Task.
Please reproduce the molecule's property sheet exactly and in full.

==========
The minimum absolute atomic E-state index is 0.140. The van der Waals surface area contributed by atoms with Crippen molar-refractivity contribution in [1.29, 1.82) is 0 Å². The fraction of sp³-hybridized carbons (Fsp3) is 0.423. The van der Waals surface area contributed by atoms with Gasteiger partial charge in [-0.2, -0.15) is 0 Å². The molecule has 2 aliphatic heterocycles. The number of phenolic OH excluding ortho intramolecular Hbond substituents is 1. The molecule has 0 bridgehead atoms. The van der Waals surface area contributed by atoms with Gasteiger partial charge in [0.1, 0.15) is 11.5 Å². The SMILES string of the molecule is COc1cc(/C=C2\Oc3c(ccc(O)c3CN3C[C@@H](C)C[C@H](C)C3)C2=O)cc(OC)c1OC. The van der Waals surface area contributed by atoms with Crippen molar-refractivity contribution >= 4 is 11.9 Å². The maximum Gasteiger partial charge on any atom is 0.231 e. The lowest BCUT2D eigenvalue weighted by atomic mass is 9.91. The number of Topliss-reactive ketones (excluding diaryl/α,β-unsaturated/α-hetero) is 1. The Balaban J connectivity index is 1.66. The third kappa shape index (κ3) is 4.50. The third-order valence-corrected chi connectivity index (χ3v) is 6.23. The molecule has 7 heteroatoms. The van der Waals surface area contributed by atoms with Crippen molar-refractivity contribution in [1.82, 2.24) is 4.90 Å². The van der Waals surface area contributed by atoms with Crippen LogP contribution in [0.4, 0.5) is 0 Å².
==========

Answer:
The minimum absolute atomic E-state index is 0.140. The van der Waals surface area contributed by atoms with Crippen molar-refractivity contribution in [1.29, 1.82) is 0 Å². The fraction of sp³-hybridized carbons (Fsp3) is 0.423. The van der Waals surface area contributed by atoms with Gasteiger partial charge in [-0.2, -0.15) is 0 Å². The molecule has 2 aliphatic heterocycles. The number of phenolic OH excluding ortho intramolecular Hbond substituents is 1. The molecule has 0 bridgehead atoms. The van der Waals surface area contributed by atoms with Gasteiger partial charge in [0.1, 0.15) is 11.5 Å². The SMILES string of the molecule is COc1cc(/C=C2\Oc3c(ccc(O)c3CN3C[C@@H](C)C[C@H](C)C3)C2=O)cc(OC)c1OC. The van der Waals surface area contributed by atoms with Crippen molar-refractivity contribution >= 4 is 11.9 Å². The maximum Gasteiger partial charge on any atom is 0.231 e. The lowest BCUT2D eigenvalue weighted by atomic mass is 9.91. The number of Topliss-reactive ketones (excluding diaryl/α,β-unsaturated/α-hetero) is 1. The Balaban J connectivity index is 1.66. The third kappa shape index (κ3) is 4.50. The third-order valence-corrected chi connectivity index (χ3v) is 6.23. The molecule has 7 heteroatoms. The van der Waals surface area contributed by atoms with Crippen molar-refractivity contribution in [1.82, 2.24) is 4.90 Å². The van der Waals surface area contributed by atoms with Crippen LogP contribution in [0.4, 0.5) is 0 Å².